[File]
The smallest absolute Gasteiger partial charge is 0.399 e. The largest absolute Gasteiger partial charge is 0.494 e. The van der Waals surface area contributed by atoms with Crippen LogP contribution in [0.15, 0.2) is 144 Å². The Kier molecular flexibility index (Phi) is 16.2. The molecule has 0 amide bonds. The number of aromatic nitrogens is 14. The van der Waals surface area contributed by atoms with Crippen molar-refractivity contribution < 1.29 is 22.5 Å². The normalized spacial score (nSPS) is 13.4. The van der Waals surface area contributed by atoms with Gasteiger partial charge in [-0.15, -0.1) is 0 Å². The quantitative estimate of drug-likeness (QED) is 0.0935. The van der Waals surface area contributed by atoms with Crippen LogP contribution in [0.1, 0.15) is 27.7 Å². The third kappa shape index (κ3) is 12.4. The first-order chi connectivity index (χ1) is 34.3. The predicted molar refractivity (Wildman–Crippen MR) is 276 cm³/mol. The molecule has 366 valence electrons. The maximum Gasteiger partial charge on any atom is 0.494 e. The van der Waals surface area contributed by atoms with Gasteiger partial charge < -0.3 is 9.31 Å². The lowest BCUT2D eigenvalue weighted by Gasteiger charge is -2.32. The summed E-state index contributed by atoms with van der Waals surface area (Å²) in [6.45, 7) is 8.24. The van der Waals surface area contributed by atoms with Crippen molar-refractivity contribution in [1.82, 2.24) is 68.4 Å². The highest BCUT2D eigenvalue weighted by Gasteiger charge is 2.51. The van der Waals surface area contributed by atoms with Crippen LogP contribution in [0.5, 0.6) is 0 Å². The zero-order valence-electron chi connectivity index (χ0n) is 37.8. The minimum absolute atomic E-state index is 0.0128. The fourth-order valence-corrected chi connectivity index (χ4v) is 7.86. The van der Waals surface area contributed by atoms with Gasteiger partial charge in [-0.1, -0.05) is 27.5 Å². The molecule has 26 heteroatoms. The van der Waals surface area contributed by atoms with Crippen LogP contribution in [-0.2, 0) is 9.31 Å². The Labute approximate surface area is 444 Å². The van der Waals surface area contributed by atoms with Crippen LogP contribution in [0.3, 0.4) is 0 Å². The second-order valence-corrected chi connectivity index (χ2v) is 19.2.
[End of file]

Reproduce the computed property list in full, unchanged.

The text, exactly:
The smallest absolute Gasteiger partial charge is 0.399 e. The largest absolute Gasteiger partial charge is 0.494 e. The van der Waals surface area contributed by atoms with Crippen LogP contribution in [0.15, 0.2) is 144 Å². The Kier molecular flexibility index (Phi) is 16.2. The molecule has 0 amide bonds. The number of aromatic nitrogens is 14. The van der Waals surface area contributed by atoms with Crippen molar-refractivity contribution < 1.29 is 22.5 Å². The normalized spacial score (nSPS) is 13.4. The van der Waals surface area contributed by atoms with Gasteiger partial charge in [-0.15, -0.1) is 0 Å². The quantitative estimate of drug-likeness (QED) is 0.0935. The van der Waals surface area contributed by atoms with Crippen LogP contribution in [0.1, 0.15) is 27.7 Å². The third kappa shape index (κ3) is 12.4. The first-order chi connectivity index (χ1) is 34.3. The predicted molar refractivity (Wildman–Crippen MR) is 276 cm³/mol. The molecule has 366 valence electrons. The maximum Gasteiger partial charge on any atom is 0.494 e. The van der Waals surface area contributed by atoms with Gasteiger partial charge < -0.3 is 9.31 Å². The lowest BCUT2D eigenvalue weighted by Gasteiger charge is -2.32. The summed E-state index contributed by atoms with van der Waals surface area (Å²) in [6.45, 7) is 8.24. The van der Waals surface area contributed by atoms with Crippen molar-refractivity contribution in [1.82, 2.24) is 68.4 Å². The highest BCUT2D eigenvalue weighted by Gasteiger charge is 2.51. The van der Waals surface area contributed by atoms with Crippen LogP contribution in [0.5, 0.6) is 0 Å². The zero-order valence-electron chi connectivity index (χ0n) is 37.8. The minimum absolute atomic E-state index is 0.0128. The fourth-order valence-corrected chi connectivity index (χ4v) is 7.86. The van der Waals surface area contributed by atoms with Gasteiger partial charge in [-0.1, -0.05) is 27.5 Å². The molecule has 26 heteroatoms. The van der Waals surface area contributed by atoms with Crippen LogP contribution in [-0.2, 0) is 9.31 Å². The Labute approximate surface area is 444 Å². The van der Waals surface area contributed by atoms with Crippen LogP contribution in [0.3, 0.4) is 0 Å². The second-order valence-corrected chi connectivity index (χ2v) is 19.2.